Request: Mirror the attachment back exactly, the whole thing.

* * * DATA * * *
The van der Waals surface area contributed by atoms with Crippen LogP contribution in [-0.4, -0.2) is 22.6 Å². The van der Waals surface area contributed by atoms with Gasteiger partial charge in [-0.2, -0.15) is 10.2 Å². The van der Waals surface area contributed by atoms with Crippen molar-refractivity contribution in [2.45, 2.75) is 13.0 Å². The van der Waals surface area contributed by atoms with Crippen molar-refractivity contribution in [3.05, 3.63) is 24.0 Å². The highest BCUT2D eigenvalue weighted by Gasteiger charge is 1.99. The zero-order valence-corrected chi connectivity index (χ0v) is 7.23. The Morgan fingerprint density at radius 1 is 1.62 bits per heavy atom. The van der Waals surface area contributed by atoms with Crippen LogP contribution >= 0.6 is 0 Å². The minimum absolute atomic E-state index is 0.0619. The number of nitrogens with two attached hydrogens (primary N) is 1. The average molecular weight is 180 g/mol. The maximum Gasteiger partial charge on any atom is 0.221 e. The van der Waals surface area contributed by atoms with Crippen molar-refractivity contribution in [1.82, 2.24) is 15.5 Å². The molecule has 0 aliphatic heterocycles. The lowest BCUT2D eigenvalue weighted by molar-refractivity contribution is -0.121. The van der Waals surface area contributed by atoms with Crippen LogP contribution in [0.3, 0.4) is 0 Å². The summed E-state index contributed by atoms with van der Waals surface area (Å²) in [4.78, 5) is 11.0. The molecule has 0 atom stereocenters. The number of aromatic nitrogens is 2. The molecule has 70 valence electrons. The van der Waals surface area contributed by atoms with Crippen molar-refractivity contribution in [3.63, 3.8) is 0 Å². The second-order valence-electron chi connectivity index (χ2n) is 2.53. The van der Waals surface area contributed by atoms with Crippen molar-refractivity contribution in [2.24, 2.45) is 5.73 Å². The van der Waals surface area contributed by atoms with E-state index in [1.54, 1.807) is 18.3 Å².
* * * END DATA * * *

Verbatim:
The van der Waals surface area contributed by atoms with Crippen LogP contribution in [-0.4, -0.2) is 22.6 Å². The van der Waals surface area contributed by atoms with Gasteiger partial charge in [-0.2, -0.15) is 10.2 Å². The van der Waals surface area contributed by atoms with Crippen molar-refractivity contribution in [2.45, 2.75) is 13.0 Å². The van der Waals surface area contributed by atoms with Crippen molar-refractivity contribution in [3.05, 3.63) is 24.0 Å². The highest BCUT2D eigenvalue weighted by Gasteiger charge is 1.99. The zero-order valence-corrected chi connectivity index (χ0v) is 7.23. The Morgan fingerprint density at radius 1 is 1.62 bits per heavy atom. The van der Waals surface area contributed by atoms with Crippen LogP contribution >= 0.6 is 0 Å². The minimum absolute atomic E-state index is 0.0619. The number of nitrogens with two attached hydrogens (primary N) is 1. The average molecular weight is 180 g/mol. The maximum Gasteiger partial charge on any atom is 0.221 e. The van der Waals surface area contributed by atoms with Crippen molar-refractivity contribution in [1.82, 2.24) is 15.5 Å². The molecule has 0 aliphatic heterocycles. The lowest BCUT2D eigenvalue weighted by molar-refractivity contribution is -0.121. The van der Waals surface area contributed by atoms with Crippen LogP contribution in [0.3, 0.4) is 0 Å². The summed E-state index contributed by atoms with van der Waals surface area (Å²) in [4.78, 5) is 11.0. The molecule has 0 atom stereocenters. The number of aromatic nitrogens is 2. The molecule has 70 valence electrons. The van der Waals surface area contributed by atoms with Crippen molar-refractivity contribution in [3.63, 3.8) is 0 Å². The second-order valence-electron chi connectivity index (χ2n) is 2.53. The van der Waals surface area contributed by atoms with Crippen molar-refractivity contribution in [2.24, 2.45) is 5.73 Å². The van der Waals surface area contributed by atoms with E-state index in [1.54, 1.807) is 18.3 Å².